Tubac author Shaw Kinsley has a passion for history and writing. Sticking to his motto, “to treasure the past, educate the present and inspire the future,” he has a new book out highlighting his passion for history and his interest in historic Tubac, the place he’s called home since 1997.
His book, “Tubac,” is from Arcadia Publishing and is part of the “Images of America” series. The book features more than 200 vintage images of Tubac and the outlying areas with informational cutlines describing each image.
First inhabited by indigenous people, Tubac has been home to a number of cultures, examples of which can be found in Kinsley’s book. Tubac became Arizona’s first European settlement when the Presidio de San Ignacio de Tubac was established in 1752. Tubac took its first steps as an art colony when Dale Nichols started an art school in the village in 1948 and when the Santa Cruz Valley Art Association was founded in 1959.
A longtime member of the Tubac Historical Society, as well as an archivist, librarian and collector of rare books, Kinsley was the obvious choice as the author of “Tubac” when an Arcadia editor contacted the Tubac Historical Society more than a year ago asking for an author.
His interest in Tubac’s history started when his parents discovered it in 1962 and bought their first house there in 1974. His maternal grandparents also moved there in 1983. Kinsley lived and worked in New York City, from 1974, in the menswear industry, until 1988, when he decided to pursue a degree in library science from Pratt Institute in Brooklyn, N.Y. He’s lived in Tubac full-time since 1997, with the exception of one year while earning a master’s degree from Oxford University.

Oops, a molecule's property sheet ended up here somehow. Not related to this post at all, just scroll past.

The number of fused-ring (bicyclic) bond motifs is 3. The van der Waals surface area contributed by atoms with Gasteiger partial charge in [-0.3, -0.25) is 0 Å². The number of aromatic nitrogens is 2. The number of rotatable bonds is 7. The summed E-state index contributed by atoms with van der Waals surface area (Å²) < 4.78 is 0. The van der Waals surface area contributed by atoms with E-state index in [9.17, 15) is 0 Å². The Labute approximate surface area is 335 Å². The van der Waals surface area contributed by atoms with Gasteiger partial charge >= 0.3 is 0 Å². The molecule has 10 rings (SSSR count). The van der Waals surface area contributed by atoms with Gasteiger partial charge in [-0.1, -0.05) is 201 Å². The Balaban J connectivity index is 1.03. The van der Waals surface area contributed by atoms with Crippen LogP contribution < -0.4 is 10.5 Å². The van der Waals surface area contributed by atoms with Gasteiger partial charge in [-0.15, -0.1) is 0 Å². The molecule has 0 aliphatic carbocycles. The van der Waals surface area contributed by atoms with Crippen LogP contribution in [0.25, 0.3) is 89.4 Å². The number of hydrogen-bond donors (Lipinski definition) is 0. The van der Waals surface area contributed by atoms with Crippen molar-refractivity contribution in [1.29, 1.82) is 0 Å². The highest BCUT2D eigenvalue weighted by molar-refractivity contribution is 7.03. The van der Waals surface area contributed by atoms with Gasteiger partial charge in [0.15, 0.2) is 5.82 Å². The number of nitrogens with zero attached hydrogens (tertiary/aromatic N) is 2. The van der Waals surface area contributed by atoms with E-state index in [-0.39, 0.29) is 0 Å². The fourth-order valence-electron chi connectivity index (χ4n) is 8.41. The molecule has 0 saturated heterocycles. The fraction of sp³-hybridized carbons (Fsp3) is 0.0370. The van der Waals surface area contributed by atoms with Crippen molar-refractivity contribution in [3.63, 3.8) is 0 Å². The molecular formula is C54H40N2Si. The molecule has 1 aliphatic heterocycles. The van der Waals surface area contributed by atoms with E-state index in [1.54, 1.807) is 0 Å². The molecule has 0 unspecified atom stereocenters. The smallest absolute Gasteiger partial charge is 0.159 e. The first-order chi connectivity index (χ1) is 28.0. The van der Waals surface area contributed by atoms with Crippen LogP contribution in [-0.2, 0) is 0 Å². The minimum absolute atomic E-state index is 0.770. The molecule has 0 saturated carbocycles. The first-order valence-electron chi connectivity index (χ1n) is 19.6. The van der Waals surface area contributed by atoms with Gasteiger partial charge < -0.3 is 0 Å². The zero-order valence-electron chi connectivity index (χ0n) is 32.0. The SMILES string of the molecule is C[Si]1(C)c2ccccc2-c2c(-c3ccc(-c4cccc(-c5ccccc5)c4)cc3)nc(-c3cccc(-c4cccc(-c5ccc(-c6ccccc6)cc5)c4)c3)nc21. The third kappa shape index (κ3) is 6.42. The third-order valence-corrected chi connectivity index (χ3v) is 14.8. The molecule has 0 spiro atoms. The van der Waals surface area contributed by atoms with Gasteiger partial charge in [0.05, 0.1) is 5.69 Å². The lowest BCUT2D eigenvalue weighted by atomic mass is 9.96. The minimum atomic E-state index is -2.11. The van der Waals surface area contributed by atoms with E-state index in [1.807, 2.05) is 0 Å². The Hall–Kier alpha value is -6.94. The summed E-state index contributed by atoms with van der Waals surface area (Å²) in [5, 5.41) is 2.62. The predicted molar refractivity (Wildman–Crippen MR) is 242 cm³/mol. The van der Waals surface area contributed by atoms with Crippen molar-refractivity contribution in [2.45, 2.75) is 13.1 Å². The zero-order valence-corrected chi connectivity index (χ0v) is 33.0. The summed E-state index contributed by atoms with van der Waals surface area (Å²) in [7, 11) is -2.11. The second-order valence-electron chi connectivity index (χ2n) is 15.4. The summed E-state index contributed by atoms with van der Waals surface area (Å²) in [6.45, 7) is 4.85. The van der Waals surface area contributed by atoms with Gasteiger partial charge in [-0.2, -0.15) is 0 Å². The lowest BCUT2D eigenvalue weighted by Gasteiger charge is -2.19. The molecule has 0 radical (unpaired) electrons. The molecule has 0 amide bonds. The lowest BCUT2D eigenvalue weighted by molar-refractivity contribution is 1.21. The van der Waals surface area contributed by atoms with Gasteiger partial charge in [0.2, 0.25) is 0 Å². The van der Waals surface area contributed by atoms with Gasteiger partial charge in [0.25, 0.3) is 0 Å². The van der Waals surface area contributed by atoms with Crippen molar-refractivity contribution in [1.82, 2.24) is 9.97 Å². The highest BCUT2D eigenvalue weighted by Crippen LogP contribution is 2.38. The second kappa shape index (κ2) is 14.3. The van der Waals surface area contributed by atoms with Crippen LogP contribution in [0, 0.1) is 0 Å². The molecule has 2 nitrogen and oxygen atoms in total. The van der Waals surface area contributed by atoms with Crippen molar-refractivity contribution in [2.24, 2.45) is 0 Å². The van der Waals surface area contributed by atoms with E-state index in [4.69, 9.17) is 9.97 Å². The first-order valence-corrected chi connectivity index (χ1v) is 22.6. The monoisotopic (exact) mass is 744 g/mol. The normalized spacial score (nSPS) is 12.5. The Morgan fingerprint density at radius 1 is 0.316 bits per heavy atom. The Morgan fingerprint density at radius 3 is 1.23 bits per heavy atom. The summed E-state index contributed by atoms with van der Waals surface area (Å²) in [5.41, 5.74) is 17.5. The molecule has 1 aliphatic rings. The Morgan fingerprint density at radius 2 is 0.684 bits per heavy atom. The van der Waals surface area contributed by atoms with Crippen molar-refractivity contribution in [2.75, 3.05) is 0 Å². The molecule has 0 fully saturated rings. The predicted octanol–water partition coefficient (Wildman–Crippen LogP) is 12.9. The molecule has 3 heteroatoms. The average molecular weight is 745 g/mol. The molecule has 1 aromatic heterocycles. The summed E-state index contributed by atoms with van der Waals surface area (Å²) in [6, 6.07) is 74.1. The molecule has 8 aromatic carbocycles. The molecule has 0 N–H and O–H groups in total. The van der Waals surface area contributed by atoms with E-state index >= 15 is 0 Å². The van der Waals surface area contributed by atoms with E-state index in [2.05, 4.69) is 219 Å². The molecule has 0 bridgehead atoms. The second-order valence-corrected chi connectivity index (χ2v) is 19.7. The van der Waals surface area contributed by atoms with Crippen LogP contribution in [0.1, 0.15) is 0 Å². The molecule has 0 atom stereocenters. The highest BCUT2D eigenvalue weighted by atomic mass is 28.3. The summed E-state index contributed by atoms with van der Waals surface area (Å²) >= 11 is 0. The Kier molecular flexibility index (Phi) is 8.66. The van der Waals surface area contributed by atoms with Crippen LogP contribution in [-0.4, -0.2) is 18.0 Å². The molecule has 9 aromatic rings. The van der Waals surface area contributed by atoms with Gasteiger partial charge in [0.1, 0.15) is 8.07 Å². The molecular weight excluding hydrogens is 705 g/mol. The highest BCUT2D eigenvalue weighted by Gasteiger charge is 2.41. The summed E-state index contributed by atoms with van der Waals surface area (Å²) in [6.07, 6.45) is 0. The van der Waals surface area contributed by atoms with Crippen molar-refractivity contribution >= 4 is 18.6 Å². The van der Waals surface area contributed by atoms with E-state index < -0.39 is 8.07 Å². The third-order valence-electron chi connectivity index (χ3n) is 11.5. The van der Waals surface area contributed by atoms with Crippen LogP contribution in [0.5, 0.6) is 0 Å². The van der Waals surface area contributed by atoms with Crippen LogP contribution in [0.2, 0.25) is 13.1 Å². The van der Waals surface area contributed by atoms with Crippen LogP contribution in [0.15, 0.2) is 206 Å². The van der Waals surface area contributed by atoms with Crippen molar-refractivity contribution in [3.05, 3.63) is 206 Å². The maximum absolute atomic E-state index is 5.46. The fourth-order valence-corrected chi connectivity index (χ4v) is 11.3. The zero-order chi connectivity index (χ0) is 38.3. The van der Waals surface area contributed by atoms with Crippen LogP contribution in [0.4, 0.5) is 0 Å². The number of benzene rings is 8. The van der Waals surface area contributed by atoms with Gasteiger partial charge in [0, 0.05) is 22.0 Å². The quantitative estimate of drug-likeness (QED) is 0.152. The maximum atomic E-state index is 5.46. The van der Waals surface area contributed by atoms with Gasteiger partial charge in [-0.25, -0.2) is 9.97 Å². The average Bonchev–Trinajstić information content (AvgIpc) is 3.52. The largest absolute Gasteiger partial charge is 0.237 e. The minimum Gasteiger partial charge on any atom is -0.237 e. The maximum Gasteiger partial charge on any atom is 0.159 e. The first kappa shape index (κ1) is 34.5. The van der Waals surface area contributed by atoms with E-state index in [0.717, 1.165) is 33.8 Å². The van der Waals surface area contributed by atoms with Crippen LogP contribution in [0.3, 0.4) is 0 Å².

Particularly interested in rare books, manuscripts and photographs, Kinsley was delighted by the opportunity to compile and edit this photographic history of Tubac. He spent months collecting old photos and images and researching his book.
In his final chapter, “Artistic Tubac,” he writes: “I am most indebted to a collection of recordings and transcripts of oral histories conducted by the Tubac Historical Society in the 1980s. These remarkable documents illuminate the personalities of the people responsible for the creation of modern Tubac.”
Kinsley is an active volunteer for the Tubac Historical Society, serving on the board of directors as treasurer and editing their newsletter. He hopes this work will bring back fond memories and inspire the telling of more colorful stories about Tubac. Shaw regards the book as a gift to the people of Tubac and hopes it captures some of the magic that has characterized Tubac.
Arcadia is best known for its popular Images of America series, which chronicles the history of communities from across the U.S. With more than 200 vintage black-and-white photographs, each title celebrates a town or region, bringing to life the people, places, and events that defined the community.
Since its inception in 1993, the Images of America series has preserved and shared the history of hundreds of individual communities throughout the country.
Kinsley will be signing books during the Anza Day celebration on Saturday, Oct. 17, from 11 a.m. until 2 p.m. at the Tubac Historical Society table at Tubac Presidio State Historic Park. From 2 p.m. until 5 p.m. on the same day, he will be at TJ’s Tortuga Books and Coffee Beans at the Mercado de Baca in Tubac.
Kinsley will also have for sale postcards printed by Arcadia featuring 15 of the vintage photographs from his book. A portion of the royalties from the sale of Kinsley’s book go to the Tubac Historical Society.